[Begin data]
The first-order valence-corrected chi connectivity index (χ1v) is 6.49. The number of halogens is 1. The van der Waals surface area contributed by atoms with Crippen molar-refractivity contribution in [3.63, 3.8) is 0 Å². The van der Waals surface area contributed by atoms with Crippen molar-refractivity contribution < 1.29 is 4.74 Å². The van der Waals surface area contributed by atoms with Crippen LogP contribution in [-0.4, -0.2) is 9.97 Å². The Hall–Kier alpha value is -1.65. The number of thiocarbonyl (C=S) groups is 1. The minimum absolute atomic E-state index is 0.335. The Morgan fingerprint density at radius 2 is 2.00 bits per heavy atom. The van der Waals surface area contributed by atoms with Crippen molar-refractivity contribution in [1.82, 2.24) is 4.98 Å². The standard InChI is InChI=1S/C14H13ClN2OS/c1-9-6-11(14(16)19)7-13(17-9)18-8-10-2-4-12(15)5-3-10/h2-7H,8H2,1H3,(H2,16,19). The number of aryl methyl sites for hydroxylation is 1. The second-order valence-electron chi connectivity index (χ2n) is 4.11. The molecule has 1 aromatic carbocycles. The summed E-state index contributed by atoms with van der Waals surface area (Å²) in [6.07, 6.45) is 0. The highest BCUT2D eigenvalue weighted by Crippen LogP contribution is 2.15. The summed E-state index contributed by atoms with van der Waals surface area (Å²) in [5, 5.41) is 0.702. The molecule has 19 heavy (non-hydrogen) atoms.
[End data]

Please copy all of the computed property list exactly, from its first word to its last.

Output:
The first-order valence-corrected chi connectivity index (χ1v) is 6.49. The number of halogens is 1. The van der Waals surface area contributed by atoms with Crippen molar-refractivity contribution in [3.63, 3.8) is 0 Å². The van der Waals surface area contributed by atoms with Crippen molar-refractivity contribution < 1.29 is 4.74 Å². The van der Waals surface area contributed by atoms with Crippen LogP contribution in [-0.4, -0.2) is 9.97 Å². The Hall–Kier alpha value is -1.65. The number of thiocarbonyl (C=S) groups is 1. The minimum absolute atomic E-state index is 0.335. The Morgan fingerprint density at radius 2 is 2.00 bits per heavy atom. The van der Waals surface area contributed by atoms with Crippen molar-refractivity contribution in [1.82, 2.24) is 4.98 Å². The standard InChI is InChI=1S/C14H13ClN2OS/c1-9-6-11(14(16)19)7-13(17-9)18-8-10-2-4-12(15)5-3-10/h2-7H,8H2,1H3,(H2,16,19). The number of aryl methyl sites for hydroxylation is 1. The second-order valence-electron chi connectivity index (χ2n) is 4.11. The molecule has 1 aromatic carbocycles. The summed E-state index contributed by atoms with van der Waals surface area (Å²) in [6.07, 6.45) is 0. The highest BCUT2D eigenvalue weighted by Crippen LogP contribution is 2.15. The summed E-state index contributed by atoms with van der Waals surface area (Å²) in [5, 5.41) is 0.702. The molecule has 19 heavy (non-hydrogen) atoms.